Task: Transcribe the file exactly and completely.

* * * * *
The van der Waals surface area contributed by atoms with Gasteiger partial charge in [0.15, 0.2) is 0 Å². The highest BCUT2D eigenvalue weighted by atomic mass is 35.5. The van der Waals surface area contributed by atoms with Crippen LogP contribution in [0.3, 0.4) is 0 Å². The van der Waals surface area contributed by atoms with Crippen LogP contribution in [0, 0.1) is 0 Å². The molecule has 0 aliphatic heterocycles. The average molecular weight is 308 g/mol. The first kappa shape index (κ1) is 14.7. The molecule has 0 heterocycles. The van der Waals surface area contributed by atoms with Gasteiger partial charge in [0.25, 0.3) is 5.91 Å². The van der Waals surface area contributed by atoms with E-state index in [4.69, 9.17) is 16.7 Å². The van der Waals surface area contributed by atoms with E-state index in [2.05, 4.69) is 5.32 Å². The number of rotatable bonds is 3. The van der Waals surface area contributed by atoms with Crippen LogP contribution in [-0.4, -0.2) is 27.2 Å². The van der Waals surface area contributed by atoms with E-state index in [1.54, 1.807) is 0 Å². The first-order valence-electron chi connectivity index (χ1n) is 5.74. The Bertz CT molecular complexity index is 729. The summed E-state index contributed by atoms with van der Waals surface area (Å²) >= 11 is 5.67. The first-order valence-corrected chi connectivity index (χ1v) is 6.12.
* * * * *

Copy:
The van der Waals surface area contributed by atoms with Gasteiger partial charge in [0.15, 0.2) is 0 Å². The highest BCUT2D eigenvalue weighted by atomic mass is 35.5. The van der Waals surface area contributed by atoms with Crippen LogP contribution in [0.3, 0.4) is 0 Å². The van der Waals surface area contributed by atoms with Crippen LogP contribution in [0, 0.1) is 0 Å². The molecule has 0 aliphatic heterocycles. The average molecular weight is 308 g/mol. The first kappa shape index (κ1) is 14.7. The molecule has 0 heterocycles. The van der Waals surface area contributed by atoms with Gasteiger partial charge in [0.25, 0.3) is 5.91 Å². The van der Waals surface area contributed by atoms with E-state index in [4.69, 9.17) is 16.7 Å². The van der Waals surface area contributed by atoms with E-state index in [2.05, 4.69) is 5.32 Å². The number of rotatable bonds is 3. The van der Waals surface area contributed by atoms with Crippen LogP contribution in [-0.4, -0.2) is 27.2 Å². The van der Waals surface area contributed by atoms with E-state index in [1.54, 1.807) is 0 Å². The first-order valence-electron chi connectivity index (χ1n) is 5.74. The Bertz CT molecular complexity index is 729. The summed E-state index contributed by atoms with van der Waals surface area (Å²) >= 11 is 5.67. The first-order valence-corrected chi connectivity index (χ1v) is 6.12.